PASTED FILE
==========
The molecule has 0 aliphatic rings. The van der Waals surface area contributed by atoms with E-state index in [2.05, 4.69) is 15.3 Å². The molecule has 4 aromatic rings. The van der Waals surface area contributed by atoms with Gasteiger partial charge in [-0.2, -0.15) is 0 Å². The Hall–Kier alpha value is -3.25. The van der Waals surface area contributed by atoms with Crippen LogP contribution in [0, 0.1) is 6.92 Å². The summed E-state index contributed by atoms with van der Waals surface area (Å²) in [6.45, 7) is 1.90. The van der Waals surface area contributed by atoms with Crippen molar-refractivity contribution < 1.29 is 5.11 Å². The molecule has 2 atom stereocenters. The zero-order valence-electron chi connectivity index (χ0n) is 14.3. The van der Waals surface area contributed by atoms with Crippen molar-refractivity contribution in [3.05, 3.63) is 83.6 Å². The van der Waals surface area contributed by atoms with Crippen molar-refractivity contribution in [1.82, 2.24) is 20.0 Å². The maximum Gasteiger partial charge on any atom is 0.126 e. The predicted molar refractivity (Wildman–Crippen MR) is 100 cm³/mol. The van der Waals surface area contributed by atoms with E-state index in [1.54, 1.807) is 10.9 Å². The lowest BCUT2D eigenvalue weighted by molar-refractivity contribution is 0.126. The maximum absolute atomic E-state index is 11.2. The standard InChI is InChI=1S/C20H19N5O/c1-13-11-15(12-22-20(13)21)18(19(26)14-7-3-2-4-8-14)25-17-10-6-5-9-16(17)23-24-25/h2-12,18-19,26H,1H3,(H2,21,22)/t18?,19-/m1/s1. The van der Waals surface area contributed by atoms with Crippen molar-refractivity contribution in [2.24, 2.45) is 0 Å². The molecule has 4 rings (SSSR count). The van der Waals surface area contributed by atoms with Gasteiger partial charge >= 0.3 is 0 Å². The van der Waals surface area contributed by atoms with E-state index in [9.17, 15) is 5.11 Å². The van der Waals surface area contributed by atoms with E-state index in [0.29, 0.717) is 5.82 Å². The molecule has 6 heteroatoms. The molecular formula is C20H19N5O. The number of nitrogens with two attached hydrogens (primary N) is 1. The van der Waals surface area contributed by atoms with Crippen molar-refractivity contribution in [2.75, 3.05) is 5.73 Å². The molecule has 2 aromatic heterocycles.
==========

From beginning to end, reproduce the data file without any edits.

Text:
The molecule has 0 aliphatic rings. The van der Waals surface area contributed by atoms with E-state index in [2.05, 4.69) is 15.3 Å². The molecule has 4 aromatic rings. The van der Waals surface area contributed by atoms with Gasteiger partial charge in [-0.2, -0.15) is 0 Å². The Hall–Kier alpha value is -3.25. The van der Waals surface area contributed by atoms with Crippen LogP contribution in [0, 0.1) is 6.92 Å². The summed E-state index contributed by atoms with van der Waals surface area (Å²) in [6.45, 7) is 1.90. The van der Waals surface area contributed by atoms with Crippen molar-refractivity contribution < 1.29 is 5.11 Å². The molecule has 2 atom stereocenters. The zero-order valence-electron chi connectivity index (χ0n) is 14.3. The van der Waals surface area contributed by atoms with Crippen molar-refractivity contribution in [3.05, 3.63) is 83.6 Å². The van der Waals surface area contributed by atoms with Crippen molar-refractivity contribution in [1.82, 2.24) is 20.0 Å². The maximum Gasteiger partial charge on any atom is 0.126 e. The predicted molar refractivity (Wildman–Crippen MR) is 100 cm³/mol. The van der Waals surface area contributed by atoms with E-state index in [1.54, 1.807) is 10.9 Å². The lowest BCUT2D eigenvalue weighted by molar-refractivity contribution is 0.126. The maximum absolute atomic E-state index is 11.2. The standard InChI is InChI=1S/C20H19N5O/c1-13-11-15(12-22-20(13)21)18(19(26)14-7-3-2-4-8-14)25-17-10-6-5-9-16(17)23-24-25/h2-12,18-19,26H,1H3,(H2,21,22)/t18?,19-/m1/s1. The van der Waals surface area contributed by atoms with Crippen molar-refractivity contribution in [2.24, 2.45) is 0 Å². The molecule has 4 rings (SSSR count). The van der Waals surface area contributed by atoms with Gasteiger partial charge >= 0.3 is 0 Å². The van der Waals surface area contributed by atoms with E-state index in [9.17, 15) is 5.11 Å². The van der Waals surface area contributed by atoms with E-state index in [0.29, 0.717) is 5.82 Å². The molecule has 6 heteroatoms. The molecular formula is C20H19N5O. The number of nitrogens with two attached hydrogens (primary N) is 1. The van der Waals surface area contributed by atoms with Crippen molar-refractivity contribution in [2.75, 3.05) is 5.73 Å². The molecule has 2 aromatic heterocycles.